The most intriguing part of Keith Huff’s world-premiere drama “Six Corners” comes in the form of a statistic. It comprises but a few moments of the Chicago-set, 90-minute tale of two cops, two good Samaritans and two murders.
The stat comes as Area 22 Detectives Nick Moroni (Peter DeFaria) and Bernadette Perez (Monica Orozco) ruminate on Chicago murders. Annually, 70 percent of all reported murders go unsolved, the cops note. That translates to one and a half killings a day. Every year, nearly 550 bodies stack up, victims whose killers will probably never be brought to justice.
‘Six Corners’ ★★ When: Through March 24 Where: American Blues Theater at Stage 773, 1225 W. Belmont Tickets: $19-$49 Info: AmericanBluesTheater.com
It’s a staggering figure, one that seems custom-made as a launching pad for a taut, compelling cop drama.
Unfortunately, “Six Corners” never matches the stark tragedy represented by the statistic. As the final installment in Huff’s police trilogy, “Six Corners” doesn’t pack the visceral punch of 2007’s brilliant “A Steady Rain” or even the modest intrigue of 2011’s “The Detective’s Wife.”
Directed by Gary Griffin, the American Blues Theater production isn’t awful, but it is largely forgettable. Given the subject matter (and the stark, real-life numbers behind it), it seems a crime Huff’s latest doesn’t hit harder.
At the onset of “Six Corners,” we meet detectives Perez and Moroni plugging away through the night shift. A fairly simple death crosses their desks — a body has been reported at the Belmont and Western L stop. But what initially seems straightforward quickly becomes a labyrinthine morass in which ethics and justice are as slippery as freshly shed blood.
Huff falters in several ways. First, the detectives who take up most of the stage time have more baggage than there is at O’Hare during an all-flights-grounded snowstorm. Between the two, there is a history of sexual harassment claims, dubiously justified shootings, racism bad enough to warrant compliance training and at least three bad marriages.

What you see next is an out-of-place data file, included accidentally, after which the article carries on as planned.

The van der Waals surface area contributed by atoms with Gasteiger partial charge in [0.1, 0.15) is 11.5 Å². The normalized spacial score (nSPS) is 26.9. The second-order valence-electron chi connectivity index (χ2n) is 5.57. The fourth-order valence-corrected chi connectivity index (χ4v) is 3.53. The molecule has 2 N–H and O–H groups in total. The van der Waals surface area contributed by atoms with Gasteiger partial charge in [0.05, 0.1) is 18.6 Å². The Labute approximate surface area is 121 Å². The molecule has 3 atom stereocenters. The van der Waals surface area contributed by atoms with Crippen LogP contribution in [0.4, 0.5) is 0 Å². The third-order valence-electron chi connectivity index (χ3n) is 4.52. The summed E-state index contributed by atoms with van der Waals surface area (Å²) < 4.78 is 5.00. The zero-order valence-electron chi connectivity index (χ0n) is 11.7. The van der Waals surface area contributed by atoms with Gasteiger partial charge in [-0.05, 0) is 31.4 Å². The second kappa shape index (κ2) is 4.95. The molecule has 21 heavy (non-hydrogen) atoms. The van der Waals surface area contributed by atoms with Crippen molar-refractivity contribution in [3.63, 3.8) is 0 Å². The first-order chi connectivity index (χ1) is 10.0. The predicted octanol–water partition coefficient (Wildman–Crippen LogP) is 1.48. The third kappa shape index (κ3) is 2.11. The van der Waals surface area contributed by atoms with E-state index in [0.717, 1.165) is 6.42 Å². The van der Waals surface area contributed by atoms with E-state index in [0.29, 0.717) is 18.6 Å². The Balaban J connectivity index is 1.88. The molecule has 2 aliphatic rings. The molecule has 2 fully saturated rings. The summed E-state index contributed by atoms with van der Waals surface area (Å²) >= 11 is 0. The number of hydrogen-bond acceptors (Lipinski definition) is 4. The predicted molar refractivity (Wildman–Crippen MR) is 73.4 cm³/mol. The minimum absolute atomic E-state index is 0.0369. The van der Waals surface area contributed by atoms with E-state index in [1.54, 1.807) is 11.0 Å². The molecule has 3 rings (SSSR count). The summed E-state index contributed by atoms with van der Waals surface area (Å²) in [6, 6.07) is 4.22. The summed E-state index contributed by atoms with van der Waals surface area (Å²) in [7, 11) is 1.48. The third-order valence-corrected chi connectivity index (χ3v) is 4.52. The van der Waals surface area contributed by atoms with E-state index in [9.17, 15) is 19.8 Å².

In addition to the melodrama, Huff’s plot contains several nagging holes. Why, for instance, are Perez and Moroni the sole cops working this particular shift? There’s mention of a supervisor, who is clearly aware of the sexual heat between the two cops (and the allegations of sexual harassment). Yet here they are, alone in the middle of the night, working a murder case, unassisted.
Then, there ares the events of the case itself. The more information that is revealed, the more ludicrously unlikely it becomes. It ultimately adds up to a lurid potboiler that would be too cliched for the likes of even the old “Adam-12″ TV cop show.
Structurally, “Six Corners” needs work as well. The transitions between scenes are clunky where they need to be seamless. Set designer Joe Schermoly has created a marvelous backdrop of the city at night, but when the action shifts (as it often does) from office to investigation room to L stop, it’s stumbling rather than graceful.
What does work — albeit nominally, given the problems with the script — are the performances Griffin gets from his cast. As Moroni, DeFaria is believably weary, cynical and (mostly) well-intentioned. Orozco’s Perez is razor-sharp, tough as leather and capable of handling herself in the most fraught situations.
Manny Buckley and Brenda Barrie do fine work as Hutch and Amanda, witnesses to the L stop incident who know more than they initially reveal about the victim.
Finally, there are Byron Glenn Willis as a suspected murderer and Lyric Sims as his 8-year-old victim. So much of Willis’ dialogue feels forced and stilted that it’s difficult to gauge his performance. Sims, on the other hand, is a small wonder, a third -rader with skills that far exceed her years.
Huff has seeded “Six Corners” with local references, from Northwestern’s Center on Unlawful Convictions to the late, great Riverview Park.
But it needs more than authentic local color to work. Beyond a rather predictable commentary on the inevitability of moral compromise, “Six Corners” fails to make much of a mark.
Catey Sullivan is a freelance writer.